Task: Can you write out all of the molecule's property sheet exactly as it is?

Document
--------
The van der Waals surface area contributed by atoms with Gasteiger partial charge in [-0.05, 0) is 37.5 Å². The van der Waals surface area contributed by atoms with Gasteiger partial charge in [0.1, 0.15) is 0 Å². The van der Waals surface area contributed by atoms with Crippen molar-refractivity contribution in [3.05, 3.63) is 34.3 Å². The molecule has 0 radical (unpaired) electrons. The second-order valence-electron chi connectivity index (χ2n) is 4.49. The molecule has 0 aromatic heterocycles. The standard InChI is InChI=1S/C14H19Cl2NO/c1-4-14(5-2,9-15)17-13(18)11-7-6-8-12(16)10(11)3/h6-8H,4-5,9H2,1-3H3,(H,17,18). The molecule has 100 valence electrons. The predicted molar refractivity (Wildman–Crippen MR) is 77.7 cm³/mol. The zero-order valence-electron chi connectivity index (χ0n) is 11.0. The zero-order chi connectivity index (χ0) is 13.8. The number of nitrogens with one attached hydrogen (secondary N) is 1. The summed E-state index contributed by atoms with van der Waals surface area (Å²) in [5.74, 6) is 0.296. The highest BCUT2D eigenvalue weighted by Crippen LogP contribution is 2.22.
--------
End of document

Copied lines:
The van der Waals surface area contributed by atoms with Gasteiger partial charge in [-0.05, 0) is 37.5 Å². The van der Waals surface area contributed by atoms with Gasteiger partial charge in [0.1, 0.15) is 0 Å². The van der Waals surface area contributed by atoms with Crippen molar-refractivity contribution in [3.05, 3.63) is 34.3 Å². The molecule has 0 radical (unpaired) electrons. The second-order valence-electron chi connectivity index (χ2n) is 4.49. The molecule has 0 aromatic heterocycles. The standard InChI is InChI=1S/C14H19Cl2NO/c1-4-14(5-2,9-15)17-13(18)11-7-6-8-12(16)10(11)3/h6-8H,4-5,9H2,1-3H3,(H,17,18). The molecule has 100 valence electrons. The predicted molar refractivity (Wildman–Crippen MR) is 77.7 cm³/mol. The zero-order valence-electron chi connectivity index (χ0n) is 11.0. The zero-order chi connectivity index (χ0) is 13.8. The number of nitrogens with one attached hydrogen (secondary N) is 1. The summed E-state index contributed by atoms with van der Waals surface area (Å²) in [5.74, 6) is 0.296. The highest BCUT2D eigenvalue weighted by Crippen LogP contribution is 2.22.